There are many ways to achieve excellence or something closely resembling a really good job and it was expected of me to discover my options to produce real tangible results. If you've read my past blog entries or attended one of my master classes, then you may recall the time I challenged the best player in band and moved from 13th chair to first chair in less than five minutes. After I won first chair that day, Mr. Tangen saw my potential and took me seriously. He moved me to the top band a month later and I sat 3rd chair in the Symphonic and Jazz bands the following year. The first and second chairs were occupied by guys who had 7 years of private lessons senior to my 6 weeks of practice and zero lessons.
Mr. Tangen told me to sign up for study hall with him during 3rd hour the following semester. I didn't know why he wanted me to do this, but I didn't question him and signed up. The first day of "study hall", I walked into the band room and he said, "Go warm up the band, I'm going to the lounge to get some coffee." After he walked out of the room, I was suddenly hit with the reality of the situation. He just told me to go into the band room, which I could see through the large office window, to conduct warm-ups with the kids in the band, the kids who were my peers just a few short months ago. This was my first experience rising to a leadership position within a group of peers and I recall picking up the baton, demanding silence followed by fifteen minutes of warm-ups and exercises. Everyone did exactly as I asked almost as if I was the regular teacher and not a student. This was an eye-opening experience, one of many similar leadership situations that Mr. Tangen and my Father put me through time and time again. I am forever grateful for the opportunities I have been given to hopefully succeed when the possibility of failure was clearly evident. With risk comes the potential for growth, understanding, perspective and wisdom.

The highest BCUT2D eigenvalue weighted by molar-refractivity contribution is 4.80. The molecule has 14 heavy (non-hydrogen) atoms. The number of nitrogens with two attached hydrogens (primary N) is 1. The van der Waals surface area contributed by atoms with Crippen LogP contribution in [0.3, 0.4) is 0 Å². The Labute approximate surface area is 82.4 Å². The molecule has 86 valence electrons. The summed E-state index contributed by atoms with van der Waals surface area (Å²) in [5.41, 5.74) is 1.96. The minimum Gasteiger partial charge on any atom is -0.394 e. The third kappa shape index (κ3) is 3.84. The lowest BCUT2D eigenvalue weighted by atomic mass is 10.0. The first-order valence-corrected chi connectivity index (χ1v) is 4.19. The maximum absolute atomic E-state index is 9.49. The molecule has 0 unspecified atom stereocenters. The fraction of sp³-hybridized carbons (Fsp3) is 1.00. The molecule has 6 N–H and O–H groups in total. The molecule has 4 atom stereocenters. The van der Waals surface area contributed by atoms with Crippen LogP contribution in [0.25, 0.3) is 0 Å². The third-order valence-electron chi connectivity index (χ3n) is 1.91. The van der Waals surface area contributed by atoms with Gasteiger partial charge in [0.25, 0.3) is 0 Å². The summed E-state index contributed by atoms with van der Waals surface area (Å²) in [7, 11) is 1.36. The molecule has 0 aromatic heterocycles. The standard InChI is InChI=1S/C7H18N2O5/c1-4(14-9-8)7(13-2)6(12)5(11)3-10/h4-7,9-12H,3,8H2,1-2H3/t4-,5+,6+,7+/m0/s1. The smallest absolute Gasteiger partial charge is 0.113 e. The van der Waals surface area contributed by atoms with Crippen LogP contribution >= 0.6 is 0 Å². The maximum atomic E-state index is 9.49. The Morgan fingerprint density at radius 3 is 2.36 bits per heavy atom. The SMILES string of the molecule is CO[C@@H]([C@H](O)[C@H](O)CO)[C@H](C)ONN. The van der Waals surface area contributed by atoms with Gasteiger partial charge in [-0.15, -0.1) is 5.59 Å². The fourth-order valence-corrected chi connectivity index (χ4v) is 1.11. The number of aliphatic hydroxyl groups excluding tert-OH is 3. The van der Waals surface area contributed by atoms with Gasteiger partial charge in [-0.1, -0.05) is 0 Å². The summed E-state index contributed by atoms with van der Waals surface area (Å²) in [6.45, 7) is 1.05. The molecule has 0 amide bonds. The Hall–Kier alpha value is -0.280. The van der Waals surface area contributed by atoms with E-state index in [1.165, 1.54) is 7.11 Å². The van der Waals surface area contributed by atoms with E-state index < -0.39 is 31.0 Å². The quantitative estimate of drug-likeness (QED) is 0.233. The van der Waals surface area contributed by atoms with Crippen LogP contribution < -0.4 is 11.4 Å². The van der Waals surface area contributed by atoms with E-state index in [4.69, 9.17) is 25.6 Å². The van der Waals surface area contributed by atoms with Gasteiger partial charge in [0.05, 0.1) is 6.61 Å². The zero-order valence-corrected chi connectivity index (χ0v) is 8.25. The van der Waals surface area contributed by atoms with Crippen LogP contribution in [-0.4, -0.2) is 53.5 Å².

What did I learn from that day? I had never directed a band before, nor did anyone even give me the slightest hint that I may need this skill. It was literally forced upon me unexpectedly when I was 16 years old with no guidance or supervision. I learned that putting yourself into a new unknown situation is a great opportunity for success, which basically the opposite of what educational institutions preach. They tell you that you must study long and hard with your nose in a book and your butt in a chair to absorb tokens of wisdom, rules of the game and such before you ever set foot in your profession. Hogwash! (I love that word) How in the world did the very first band director ever stand up in front of a group of musicians and accomplish anything if there were no classes available to learn his subject matter? There's only one logical explanation, he got up there and figured it out all by himself. Cause and Effect is within everything we think, everything we do, everything everyone does everywhere.